The Path to an Open Door

Ontario's first Indigenous owned and led women's Healing Lodge is long overdue and the Covid-19 pandemic has made the need clearer than ever!

We've come a long way toward making the Lodge a reality since we published our research the community consultations on local needs in 2016 and formally establishing ourselves as an organization. 2019 was a pivotal year with several major breakthroughs to move us definitively toward the Lodge becoming reality.

As we reflect on our journey through crucial project milestones, we still need your support to raise capital funds for upcoming stages! 2020 and 2021 are key years for us to finalize design, break ground and complete construction in time for occupancy in early 2022.

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Latest News:

An arrangement of cedar poles surrounding a teepee will soon take their place on the site of our future home, preparing the way for the ground-breaking and construction to come.

The Milestones of our Journey

Early 2022
Late 2020 through 2021
Summer-Fall 2020
Summer-Fall 2020
Winter 2019
December 2019
Fall 2019
Summer-Fall 2019
Spring-Summer 2019
Spring 2019
2016
2013-2016
Grand Opening
We're looking forward to kicking off 2022 by opening our doors and welcoming our first cohort of Indigenous women on their journey from the correctional system into a safe environment in which to heal.
Construction
Once we break ground, the building will really start to take shape. Our goal is to ensure that as much of the project's investment as possible is retained with the Indigenous community. We'll working with key Aboriginal partners to do so!
Land Blessing
With Covid-19, we've had to change our approach to the Land Blessing Ceremony we intended. Consulting with Elders, we are looking at new ways to approach our traditional practices.
Design & Permits
Our architectural team of Susan Speigel Architecture Inc. and Smoke Architecture have been working collaboratively with Indigenous women of lived experience to design a space that will reflect our cultural values and support personal healing.
IHII Selection
TWHL was one of only 24 projects selected from 342 applicants to participate in the Indigenous Homes Innovation Initiative, supporting ideas that can lead to better homes or living spaces for Indigenous communities.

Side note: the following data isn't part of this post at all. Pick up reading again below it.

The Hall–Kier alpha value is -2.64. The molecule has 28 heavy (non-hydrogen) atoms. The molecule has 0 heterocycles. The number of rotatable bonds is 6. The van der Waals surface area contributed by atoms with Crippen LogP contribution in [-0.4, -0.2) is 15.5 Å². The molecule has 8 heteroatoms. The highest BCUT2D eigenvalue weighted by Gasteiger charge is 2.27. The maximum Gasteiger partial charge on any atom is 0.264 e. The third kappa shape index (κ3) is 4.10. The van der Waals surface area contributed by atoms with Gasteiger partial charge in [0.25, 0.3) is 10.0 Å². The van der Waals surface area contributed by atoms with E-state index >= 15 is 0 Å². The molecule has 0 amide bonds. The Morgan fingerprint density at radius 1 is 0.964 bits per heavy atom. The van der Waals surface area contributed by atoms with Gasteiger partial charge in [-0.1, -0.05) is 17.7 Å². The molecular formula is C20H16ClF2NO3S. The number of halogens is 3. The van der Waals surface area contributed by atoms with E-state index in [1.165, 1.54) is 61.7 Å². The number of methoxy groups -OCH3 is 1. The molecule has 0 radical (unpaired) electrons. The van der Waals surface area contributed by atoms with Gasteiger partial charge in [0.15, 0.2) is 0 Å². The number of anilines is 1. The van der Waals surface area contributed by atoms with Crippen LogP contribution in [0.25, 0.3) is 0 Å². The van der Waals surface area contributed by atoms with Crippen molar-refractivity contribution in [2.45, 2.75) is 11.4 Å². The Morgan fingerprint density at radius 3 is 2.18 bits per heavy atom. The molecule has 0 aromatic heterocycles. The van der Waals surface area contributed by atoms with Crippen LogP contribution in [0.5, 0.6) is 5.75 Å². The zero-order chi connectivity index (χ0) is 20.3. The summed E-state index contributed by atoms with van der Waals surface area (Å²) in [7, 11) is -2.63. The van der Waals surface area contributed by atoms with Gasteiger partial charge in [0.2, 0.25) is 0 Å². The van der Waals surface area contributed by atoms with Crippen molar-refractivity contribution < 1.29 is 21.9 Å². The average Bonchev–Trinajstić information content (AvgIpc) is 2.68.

Land Purchased
To close out 2019, TWHL finalized the purchase for the site of its future home at 2217 Kingston Road, Toronto. It was a great way to end the year.
Open Door Selection
Recognizing the crucial role that housing access represents in reducing recidivism, Toronto City Council approved the recommendation of its Affordable Housing Office to award funding to TWHL for the construction of the Healing Lodge.
Zoning Approved
The approval of our zoning application for our proposed site at 2217 Kingston Road by the City was a major milestone - and an emotional one! We did it!
Community Consultations
In our site search for the Lodge, we focused on Scarborough as the area with the GTA's highest Indigenous population and cultural service organizations. We held a number of neighbourhood information sessions and town halls to discuss the Lodge and its goals.
Indigenous Affordable Housing
Miziwe Biik Development Corporation selected the Thunder Woman Healing Lodge project as part of its call for Indigenous Supportive Housing Program in the GTA. This landmark funding approval paved the way for our journey.
TWHLS Founded
In 2016, what began as an Indigenous community initiative of stakeholder engagement and research took formal shape with TWHLS' incorporation.
Stakeholder Engagement
In 2016, a collaboration of Indigenous service organizations concluded an extensive research and participatory stakeholder engagement study to examine the needs of Indigenous women in conflict with the law in the GTA.